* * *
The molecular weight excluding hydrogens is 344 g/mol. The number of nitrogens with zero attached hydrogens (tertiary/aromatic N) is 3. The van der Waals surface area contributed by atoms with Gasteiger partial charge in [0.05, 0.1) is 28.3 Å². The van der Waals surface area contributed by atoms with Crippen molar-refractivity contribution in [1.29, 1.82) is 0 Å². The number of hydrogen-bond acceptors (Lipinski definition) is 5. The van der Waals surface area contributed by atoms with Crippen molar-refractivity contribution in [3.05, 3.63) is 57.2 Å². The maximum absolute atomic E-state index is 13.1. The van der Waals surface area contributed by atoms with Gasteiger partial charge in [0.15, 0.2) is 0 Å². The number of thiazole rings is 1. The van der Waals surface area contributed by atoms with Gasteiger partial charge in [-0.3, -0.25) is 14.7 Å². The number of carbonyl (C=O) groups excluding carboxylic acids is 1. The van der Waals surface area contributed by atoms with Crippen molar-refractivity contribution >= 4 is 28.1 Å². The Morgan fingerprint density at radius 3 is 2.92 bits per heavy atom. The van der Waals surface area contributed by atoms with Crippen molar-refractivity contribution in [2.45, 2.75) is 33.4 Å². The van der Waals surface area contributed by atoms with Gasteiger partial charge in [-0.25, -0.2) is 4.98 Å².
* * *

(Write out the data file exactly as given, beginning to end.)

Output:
The molecular weight excluding hydrogens is 344 g/mol. The number of nitrogens with zero attached hydrogens (tertiary/aromatic N) is 3. The van der Waals surface area contributed by atoms with Gasteiger partial charge in [0.05, 0.1) is 28.3 Å². The van der Waals surface area contributed by atoms with Crippen molar-refractivity contribution in [1.29, 1.82) is 0 Å². The number of hydrogen-bond acceptors (Lipinski definition) is 5. The van der Waals surface area contributed by atoms with Crippen molar-refractivity contribution in [3.05, 3.63) is 57.2 Å². The maximum absolute atomic E-state index is 13.1. The van der Waals surface area contributed by atoms with Gasteiger partial charge in [0.15, 0.2) is 0 Å². The number of thiazole rings is 1. The van der Waals surface area contributed by atoms with Gasteiger partial charge in [-0.3, -0.25) is 14.7 Å². The number of carbonyl (C=O) groups excluding carboxylic acids is 1. The van der Waals surface area contributed by atoms with Crippen molar-refractivity contribution >= 4 is 28.1 Å². The Morgan fingerprint density at radius 3 is 2.92 bits per heavy atom. The van der Waals surface area contributed by atoms with Crippen molar-refractivity contribution in [2.45, 2.75) is 33.4 Å². The van der Waals surface area contributed by atoms with Gasteiger partial charge in [-0.25, -0.2) is 4.98 Å².